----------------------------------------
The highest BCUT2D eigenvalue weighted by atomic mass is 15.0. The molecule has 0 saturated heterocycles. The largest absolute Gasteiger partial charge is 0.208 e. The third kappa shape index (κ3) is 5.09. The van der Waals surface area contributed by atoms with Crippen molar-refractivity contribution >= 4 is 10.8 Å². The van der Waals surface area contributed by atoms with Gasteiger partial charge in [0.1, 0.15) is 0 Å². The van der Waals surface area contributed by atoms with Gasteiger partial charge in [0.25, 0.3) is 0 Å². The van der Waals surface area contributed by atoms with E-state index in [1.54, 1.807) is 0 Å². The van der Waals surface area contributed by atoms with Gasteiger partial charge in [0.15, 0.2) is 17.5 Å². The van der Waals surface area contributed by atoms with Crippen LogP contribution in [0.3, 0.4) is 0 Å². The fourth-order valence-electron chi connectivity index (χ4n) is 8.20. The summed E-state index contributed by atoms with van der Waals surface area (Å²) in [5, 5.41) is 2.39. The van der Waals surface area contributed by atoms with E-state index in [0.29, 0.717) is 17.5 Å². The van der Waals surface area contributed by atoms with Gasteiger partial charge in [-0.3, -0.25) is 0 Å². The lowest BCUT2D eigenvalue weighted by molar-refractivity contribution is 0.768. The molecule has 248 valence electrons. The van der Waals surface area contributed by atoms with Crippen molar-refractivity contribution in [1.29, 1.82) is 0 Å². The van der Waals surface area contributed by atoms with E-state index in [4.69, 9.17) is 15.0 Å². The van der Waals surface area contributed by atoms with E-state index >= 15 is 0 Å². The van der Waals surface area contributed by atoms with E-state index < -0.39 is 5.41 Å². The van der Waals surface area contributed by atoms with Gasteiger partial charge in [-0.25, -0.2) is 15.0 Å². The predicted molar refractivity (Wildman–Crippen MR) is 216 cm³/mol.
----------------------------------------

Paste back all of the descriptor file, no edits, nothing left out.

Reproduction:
The highest BCUT2D eigenvalue weighted by atomic mass is 15.0. The molecule has 0 saturated heterocycles. The largest absolute Gasteiger partial charge is 0.208 e. The third kappa shape index (κ3) is 5.09. The van der Waals surface area contributed by atoms with Crippen molar-refractivity contribution >= 4 is 10.8 Å². The van der Waals surface area contributed by atoms with Gasteiger partial charge in [0.1, 0.15) is 0 Å². The van der Waals surface area contributed by atoms with Gasteiger partial charge in [0.25, 0.3) is 0 Å². The van der Waals surface area contributed by atoms with E-state index in [1.54, 1.807) is 0 Å². The van der Waals surface area contributed by atoms with Gasteiger partial charge in [0.15, 0.2) is 17.5 Å². The van der Waals surface area contributed by atoms with Crippen LogP contribution in [0.3, 0.4) is 0 Å². The fourth-order valence-electron chi connectivity index (χ4n) is 8.20. The summed E-state index contributed by atoms with van der Waals surface area (Å²) in [5, 5.41) is 2.39. The van der Waals surface area contributed by atoms with E-state index in [0.29, 0.717) is 17.5 Å². The van der Waals surface area contributed by atoms with Gasteiger partial charge in [-0.3, -0.25) is 0 Å². The lowest BCUT2D eigenvalue weighted by molar-refractivity contribution is 0.768. The molecule has 248 valence electrons. The van der Waals surface area contributed by atoms with Crippen molar-refractivity contribution in [1.29, 1.82) is 0 Å². The van der Waals surface area contributed by atoms with E-state index in [4.69, 9.17) is 15.0 Å². The van der Waals surface area contributed by atoms with E-state index >= 15 is 0 Å². The van der Waals surface area contributed by atoms with E-state index < -0.39 is 5.41 Å². The van der Waals surface area contributed by atoms with Gasteiger partial charge in [-0.25, -0.2) is 15.0 Å². The predicted molar refractivity (Wildman–Crippen MR) is 216 cm³/mol.